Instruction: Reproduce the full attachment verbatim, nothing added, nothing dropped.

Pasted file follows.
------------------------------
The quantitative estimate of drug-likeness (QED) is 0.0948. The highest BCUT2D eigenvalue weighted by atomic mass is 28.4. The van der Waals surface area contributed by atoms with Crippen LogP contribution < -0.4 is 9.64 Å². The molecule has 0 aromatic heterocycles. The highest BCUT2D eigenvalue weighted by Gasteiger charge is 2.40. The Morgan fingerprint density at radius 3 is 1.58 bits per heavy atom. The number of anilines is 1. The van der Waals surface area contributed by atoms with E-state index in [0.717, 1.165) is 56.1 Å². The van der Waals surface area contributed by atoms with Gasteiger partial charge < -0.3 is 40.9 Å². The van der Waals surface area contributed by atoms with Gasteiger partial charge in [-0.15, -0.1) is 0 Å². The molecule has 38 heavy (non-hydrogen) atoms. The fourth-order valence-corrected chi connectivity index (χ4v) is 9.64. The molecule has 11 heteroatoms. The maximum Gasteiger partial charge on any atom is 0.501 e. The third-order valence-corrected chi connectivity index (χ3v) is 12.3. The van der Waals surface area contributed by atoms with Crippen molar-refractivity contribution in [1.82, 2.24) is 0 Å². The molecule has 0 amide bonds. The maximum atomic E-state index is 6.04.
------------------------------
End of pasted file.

The quantitative estimate of drug-likeness (QED) is 0.0948. The highest BCUT2D eigenvalue weighted by atomic mass is 28.4. The van der Waals surface area contributed by atoms with Crippen LogP contribution < -0.4 is 9.64 Å². The molecule has 0 aromatic heterocycles. The highest BCUT2D eigenvalue weighted by Gasteiger charge is 2.40. The Morgan fingerprint density at radius 3 is 1.58 bits per heavy atom. The number of anilines is 1. The van der Waals surface area contributed by atoms with E-state index in [0.717, 1.165) is 56.1 Å². The van der Waals surface area contributed by atoms with Gasteiger partial charge < -0.3 is 40.9 Å². The van der Waals surface area contributed by atoms with Gasteiger partial charge in [-0.15, -0.1) is 0 Å². The molecule has 38 heavy (non-hydrogen) atoms. The fourth-order valence-corrected chi connectivity index (χ4v) is 9.64. The molecule has 11 heteroatoms. The maximum Gasteiger partial charge on any atom is 0.501 e. The third-order valence-corrected chi connectivity index (χ3v) is 12.3. The van der Waals surface area contributed by atoms with Crippen molar-refractivity contribution in [1.82, 2.24) is 0 Å². The molecule has 0 amide bonds. The maximum atomic E-state index is 6.04.